“According to the learned Senior Counsel, even a bare textual reading of these two circulars can lead to only one conclusion, namely, that the events that have taken place during the moratorium period cannot be factored into the rating process. The learned Senior Counsel placed reliance on quite a few case laws.”
“Rating is an exercise that is carried out by financial analysts and professionals. Writ Court should not assume jurisdiction in matters which are better handled by experts. It is not as if the petitioner is without remedy. There is provision for in-house appeal. It is certainly not akin to appealing from caesar to caesar’s wife. In any event, in view of clause 29(2)(c), the petitioner can definitely complain before SEBI against the impugned action of the third respondent.”
“Rating exercise is all about capturing the “as is condition” of the signified. Rating is expressed through signs and symbols to the world at large. Ironically the effect is far from symbolic. It is real. Semiotics is the academic discipline devoted to the study of symbols and signs and their meaning. Ferdinand d Saussure wrote that one characteristic of the symbol is that it is never wholly arbitrary. Symbol should correctly signify. There should be nothing misleading about it. A symbol in order to carry abiding credibility and lasting value should satisfy the test of truth function. It is like a Thermometer. The instrument should read the body temperature correctly. If I am running a temperature of 101 degree Fahrenheit, the thermometer should indicate it exactly and not as 100. Credit Rating indicates the fiscal health of the person or the institution concerned. It is one thing to say that notwithstanding the actual position, ameliorative relief must be provided. It is one thing to say that loans should be provided notwithstanding the downgrading. But it would be a completely different matter to say that rating should not reflect the actual state of affairs. Any remedial treatment must be preceded by correct diagnosis. Proper diagnosis can be made only if the symptoms are read correctly. If the patient is going to insist that the symptoms should be disregarded, then there can be no proper diagnosis, not to speak of the resulting treatment.”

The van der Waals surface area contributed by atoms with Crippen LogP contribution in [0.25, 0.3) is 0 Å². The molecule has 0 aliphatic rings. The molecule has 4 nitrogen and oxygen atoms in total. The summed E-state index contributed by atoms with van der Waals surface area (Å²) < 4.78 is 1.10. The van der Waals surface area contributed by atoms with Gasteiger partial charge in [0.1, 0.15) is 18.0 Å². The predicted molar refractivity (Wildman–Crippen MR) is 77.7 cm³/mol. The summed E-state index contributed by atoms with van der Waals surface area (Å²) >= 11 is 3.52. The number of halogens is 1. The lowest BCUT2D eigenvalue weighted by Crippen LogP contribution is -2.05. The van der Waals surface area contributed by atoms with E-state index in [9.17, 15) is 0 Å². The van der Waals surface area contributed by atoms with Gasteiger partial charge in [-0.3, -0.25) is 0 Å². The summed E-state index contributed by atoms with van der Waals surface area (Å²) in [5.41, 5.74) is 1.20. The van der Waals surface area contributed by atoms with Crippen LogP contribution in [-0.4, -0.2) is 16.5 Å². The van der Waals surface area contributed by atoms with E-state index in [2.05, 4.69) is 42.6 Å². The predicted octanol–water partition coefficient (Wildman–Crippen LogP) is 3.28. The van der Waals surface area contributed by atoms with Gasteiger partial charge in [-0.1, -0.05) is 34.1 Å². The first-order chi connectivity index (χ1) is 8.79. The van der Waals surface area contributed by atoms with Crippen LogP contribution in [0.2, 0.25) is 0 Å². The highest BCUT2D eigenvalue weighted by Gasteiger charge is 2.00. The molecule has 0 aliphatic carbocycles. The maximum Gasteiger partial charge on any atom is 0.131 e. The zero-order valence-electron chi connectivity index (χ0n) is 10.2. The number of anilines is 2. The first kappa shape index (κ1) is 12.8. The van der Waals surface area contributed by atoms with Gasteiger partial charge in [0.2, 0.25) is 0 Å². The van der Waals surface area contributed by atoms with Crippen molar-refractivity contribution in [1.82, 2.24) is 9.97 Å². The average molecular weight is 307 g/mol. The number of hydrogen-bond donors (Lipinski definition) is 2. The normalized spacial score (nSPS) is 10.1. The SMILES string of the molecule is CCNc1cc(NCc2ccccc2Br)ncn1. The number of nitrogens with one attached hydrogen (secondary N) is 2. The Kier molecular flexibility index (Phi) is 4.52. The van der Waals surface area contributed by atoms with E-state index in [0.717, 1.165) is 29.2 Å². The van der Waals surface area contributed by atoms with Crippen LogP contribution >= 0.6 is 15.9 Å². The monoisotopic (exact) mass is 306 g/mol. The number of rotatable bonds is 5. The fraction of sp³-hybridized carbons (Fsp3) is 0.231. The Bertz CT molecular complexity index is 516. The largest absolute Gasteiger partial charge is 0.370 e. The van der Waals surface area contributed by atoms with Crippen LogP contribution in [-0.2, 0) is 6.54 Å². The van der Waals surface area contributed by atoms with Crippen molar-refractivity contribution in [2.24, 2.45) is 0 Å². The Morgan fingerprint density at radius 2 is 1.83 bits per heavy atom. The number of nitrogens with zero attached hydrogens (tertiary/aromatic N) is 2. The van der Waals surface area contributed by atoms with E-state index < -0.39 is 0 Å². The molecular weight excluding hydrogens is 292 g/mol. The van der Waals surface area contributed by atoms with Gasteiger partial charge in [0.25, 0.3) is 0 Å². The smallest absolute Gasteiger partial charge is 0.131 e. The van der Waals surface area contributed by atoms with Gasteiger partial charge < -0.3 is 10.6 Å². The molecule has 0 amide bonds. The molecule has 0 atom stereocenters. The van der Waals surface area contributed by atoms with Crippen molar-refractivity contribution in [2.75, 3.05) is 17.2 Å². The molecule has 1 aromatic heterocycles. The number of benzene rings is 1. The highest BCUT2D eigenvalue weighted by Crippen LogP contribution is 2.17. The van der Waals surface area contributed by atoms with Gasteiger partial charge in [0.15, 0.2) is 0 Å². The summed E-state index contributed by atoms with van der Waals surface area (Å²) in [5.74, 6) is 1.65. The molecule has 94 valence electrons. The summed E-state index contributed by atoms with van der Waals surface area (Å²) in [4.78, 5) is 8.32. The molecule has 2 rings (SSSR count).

“Since I have held that a) the third respondent is a private body and not a “State” within the meaning of Article 12 of the Constitution b) by rating its clients, the third respondent is not discharging any public function c) the subject matter involves analysis by financial experts d) and the petitioner is having effective alternative remedies, I dismiss this writ petition as not maintainable. I make it clear that I have not gone into the merits of the matter. The petitioner is at liberty to avail the in-house remedy available to them or move Securities and Exchange Board of India(SEBI) directly by filing a complaint against the third respondent. Whatever remedy that the petitioner may avail, the same shall be attended to with utmost expedition. All the other contentions and remedies of the petitioner are left open. No costs. Consequently, connected miscellaneous petitions are closed.”